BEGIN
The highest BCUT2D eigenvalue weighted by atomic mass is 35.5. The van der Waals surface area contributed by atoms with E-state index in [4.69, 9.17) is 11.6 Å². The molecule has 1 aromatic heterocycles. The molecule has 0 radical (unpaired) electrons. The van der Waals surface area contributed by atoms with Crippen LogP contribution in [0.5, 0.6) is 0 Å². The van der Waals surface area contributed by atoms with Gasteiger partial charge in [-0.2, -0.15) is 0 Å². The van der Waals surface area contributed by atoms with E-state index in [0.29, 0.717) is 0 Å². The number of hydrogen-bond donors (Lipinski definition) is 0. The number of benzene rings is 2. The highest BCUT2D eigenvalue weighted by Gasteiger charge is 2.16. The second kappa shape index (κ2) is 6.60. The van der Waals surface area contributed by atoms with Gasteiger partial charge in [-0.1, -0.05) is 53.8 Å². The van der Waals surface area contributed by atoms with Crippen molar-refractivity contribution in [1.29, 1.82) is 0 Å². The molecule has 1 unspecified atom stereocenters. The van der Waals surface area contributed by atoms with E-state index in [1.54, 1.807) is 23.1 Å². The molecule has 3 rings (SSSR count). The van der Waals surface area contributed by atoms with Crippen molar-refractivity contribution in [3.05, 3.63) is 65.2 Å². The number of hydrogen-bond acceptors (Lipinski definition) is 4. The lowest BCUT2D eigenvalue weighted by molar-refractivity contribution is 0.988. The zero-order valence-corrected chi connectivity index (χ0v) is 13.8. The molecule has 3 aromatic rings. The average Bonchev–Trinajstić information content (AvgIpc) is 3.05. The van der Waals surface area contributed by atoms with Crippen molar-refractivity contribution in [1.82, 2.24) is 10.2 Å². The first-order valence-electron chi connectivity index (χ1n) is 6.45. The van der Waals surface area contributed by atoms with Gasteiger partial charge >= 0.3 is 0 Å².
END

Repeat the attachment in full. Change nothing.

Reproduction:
The highest BCUT2D eigenvalue weighted by atomic mass is 35.5. The van der Waals surface area contributed by atoms with E-state index in [4.69, 9.17) is 11.6 Å². The molecule has 1 aromatic heterocycles. The molecule has 0 radical (unpaired) electrons. The van der Waals surface area contributed by atoms with Crippen LogP contribution in [0.5, 0.6) is 0 Å². The van der Waals surface area contributed by atoms with Gasteiger partial charge in [-0.2, -0.15) is 0 Å². The van der Waals surface area contributed by atoms with E-state index in [0.29, 0.717) is 0 Å². The number of hydrogen-bond donors (Lipinski definition) is 0. The number of benzene rings is 2. The highest BCUT2D eigenvalue weighted by Gasteiger charge is 2.16. The second kappa shape index (κ2) is 6.60. The van der Waals surface area contributed by atoms with Gasteiger partial charge in [-0.1, -0.05) is 53.8 Å². The van der Waals surface area contributed by atoms with Crippen molar-refractivity contribution in [1.29, 1.82) is 0 Å². The molecule has 1 unspecified atom stereocenters. The van der Waals surface area contributed by atoms with E-state index in [1.54, 1.807) is 23.1 Å². The molecule has 3 rings (SSSR count). The van der Waals surface area contributed by atoms with Crippen molar-refractivity contribution in [3.05, 3.63) is 65.2 Å². The number of hydrogen-bond acceptors (Lipinski definition) is 4. The lowest BCUT2D eigenvalue weighted by molar-refractivity contribution is 0.988. The zero-order valence-corrected chi connectivity index (χ0v) is 13.8. The molecule has 3 aromatic rings. The average Bonchev–Trinajstić information content (AvgIpc) is 3.05. The van der Waals surface area contributed by atoms with Crippen molar-refractivity contribution in [1.82, 2.24) is 10.2 Å². The first-order valence-electron chi connectivity index (χ1n) is 6.45. The van der Waals surface area contributed by atoms with Gasteiger partial charge >= 0.3 is 0 Å².